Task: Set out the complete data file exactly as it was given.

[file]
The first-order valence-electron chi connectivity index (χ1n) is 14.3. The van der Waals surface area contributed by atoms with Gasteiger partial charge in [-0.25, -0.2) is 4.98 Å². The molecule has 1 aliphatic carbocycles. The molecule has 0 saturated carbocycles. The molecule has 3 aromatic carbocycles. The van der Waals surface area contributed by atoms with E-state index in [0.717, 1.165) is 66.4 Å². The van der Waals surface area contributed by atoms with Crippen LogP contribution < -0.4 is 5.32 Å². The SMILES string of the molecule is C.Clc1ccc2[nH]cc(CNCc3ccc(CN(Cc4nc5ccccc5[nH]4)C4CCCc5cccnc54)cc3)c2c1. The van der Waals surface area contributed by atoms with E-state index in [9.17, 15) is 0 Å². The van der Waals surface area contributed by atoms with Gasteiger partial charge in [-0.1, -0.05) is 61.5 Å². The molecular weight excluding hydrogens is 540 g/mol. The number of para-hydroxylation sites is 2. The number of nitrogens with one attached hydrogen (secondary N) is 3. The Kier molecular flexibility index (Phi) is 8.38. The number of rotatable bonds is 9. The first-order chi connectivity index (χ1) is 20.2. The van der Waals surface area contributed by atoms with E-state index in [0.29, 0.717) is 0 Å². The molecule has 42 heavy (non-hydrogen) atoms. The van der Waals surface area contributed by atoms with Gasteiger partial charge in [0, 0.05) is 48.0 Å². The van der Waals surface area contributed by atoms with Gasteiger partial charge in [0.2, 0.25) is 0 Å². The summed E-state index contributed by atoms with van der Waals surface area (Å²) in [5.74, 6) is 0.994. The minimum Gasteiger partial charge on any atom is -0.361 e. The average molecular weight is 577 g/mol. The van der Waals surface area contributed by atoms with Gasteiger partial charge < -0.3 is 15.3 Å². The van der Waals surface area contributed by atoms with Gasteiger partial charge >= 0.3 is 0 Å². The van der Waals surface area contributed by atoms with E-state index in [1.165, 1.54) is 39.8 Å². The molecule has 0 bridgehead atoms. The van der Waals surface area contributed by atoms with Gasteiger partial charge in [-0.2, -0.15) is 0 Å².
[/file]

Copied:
The first-order valence-electron chi connectivity index (χ1n) is 14.3. The van der Waals surface area contributed by atoms with Gasteiger partial charge in [-0.25, -0.2) is 4.98 Å². The molecule has 1 aliphatic carbocycles. The molecule has 0 saturated carbocycles. The molecule has 3 aromatic carbocycles. The van der Waals surface area contributed by atoms with E-state index in [0.717, 1.165) is 66.4 Å². The van der Waals surface area contributed by atoms with Crippen LogP contribution < -0.4 is 5.32 Å². The SMILES string of the molecule is C.Clc1ccc2[nH]cc(CNCc3ccc(CN(Cc4nc5ccccc5[nH]4)C4CCCc5cccnc54)cc3)c2c1. The van der Waals surface area contributed by atoms with E-state index in [9.17, 15) is 0 Å². The van der Waals surface area contributed by atoms with Gasteiger partial charge in [-0.1, -0.05) is 61.5 Å². The molecular weight excluding hydrogens is 540 g/mol. The number of para-hydroxylation sites is 2. The number of nitrogens with one attached hydrogen (secondary N) is 3. The Kier molecular flexibility index (Phi) is 8.38. The number of rotatable bonds is 9. The first-order chi connectivity index (χ1) is 20.2. The van der Waals surface area contributed by atoms with E-state index in [0.29, 0.717) is 0 Å². The molecule has 42 heavy (non-hydrogen) atoms. The van der Waals surface area contributed by atoms with Gasteiger partial charge in [0, 0.05) is 48.0 Å². The van der Waals surface area contributed by atoms with Gasteiger partial charge in [0.2, 0.25) is 0 Å². The summed E-state index contributed by atoms with van der Waals surface area (Å²) in [5.74, 6) is 0.994. The minimum Gasteiger partial charge on any atom is -0.361 e. The average molecular weight is 577 g/mol. The van der Waals surface area contributed by atoms with Gasteiger partial charge < -0.3 is 15.3 Å². The van der Waals surface area contributed by atoms with Gasteiger partial charge >= 0.3 is 0 Å². The van der Waals surface area contributed by atoms with E-state index in [1.165, 1.54) is 39.8 Å². The molecule has 0 bridgehead atoms. The van der Waals surface area contributed by atoms with Gasteiger partial charge in [-0.2, -0.15) is 0 Å².